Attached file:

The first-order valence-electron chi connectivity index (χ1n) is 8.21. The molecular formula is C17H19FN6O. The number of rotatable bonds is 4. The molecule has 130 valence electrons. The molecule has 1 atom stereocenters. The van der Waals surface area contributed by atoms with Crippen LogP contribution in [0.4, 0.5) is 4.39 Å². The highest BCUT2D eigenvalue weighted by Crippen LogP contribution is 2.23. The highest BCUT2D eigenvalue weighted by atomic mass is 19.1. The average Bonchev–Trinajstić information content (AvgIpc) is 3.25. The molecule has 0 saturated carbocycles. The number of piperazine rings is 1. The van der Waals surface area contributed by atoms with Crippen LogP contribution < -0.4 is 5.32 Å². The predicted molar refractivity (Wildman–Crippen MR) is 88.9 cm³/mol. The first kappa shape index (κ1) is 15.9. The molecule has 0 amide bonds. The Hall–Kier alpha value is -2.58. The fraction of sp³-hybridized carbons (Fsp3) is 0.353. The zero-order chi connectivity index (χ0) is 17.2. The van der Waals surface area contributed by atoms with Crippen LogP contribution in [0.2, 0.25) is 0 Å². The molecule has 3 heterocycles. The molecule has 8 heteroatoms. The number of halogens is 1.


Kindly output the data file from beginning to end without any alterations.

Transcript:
The first-order valence-electron chi connectivity index (χ1n) is 8.21. The molecular formula is C17H19FN6O. The number of rotatable bonds is 4. The molecule has 130 valence electrons. The molecule has 1 atom stereocenters. The van der Waals surface area contributed by atoms with Crippen LogP contribution in [0.4, 0.5) is 4.39 Å². The highest BCUT2D eigenvalue weighted by Crippen LogP contribution is 2.23. The highest BCUT2D eigenvalue weighted by atomic mass is 19.1. The average Bonchev–Trinajstić information content (AvgIpc) is 3.25. The molecule has 0 saturated carbocycles. The number of piperazine rings is 1. The van der Waals surface area contributed by atoms with Crippen LogP contribution < -0.4 is 5.32 Å². The predicted molar refractivity (Wildman–Crippen MR) is 88.9 cm³/mol. The first kappa shape index (κ1) is 15.9. The molecule has 0 amide bonds. The Hall–Kier alpha value is -2.58. The fraction of sp³-hybridized carbons (Fsp3) is 0.353. The zero-order chi connectivity index (χ0) is 17.2. The van der Waals surface area contributed by atoms with Crippen LogP contribution in [0.2, 0.25) is 0 Å². The molecule has 3 heterocycles. The molecule has 8 heteroatoms. The number of halogens is 1.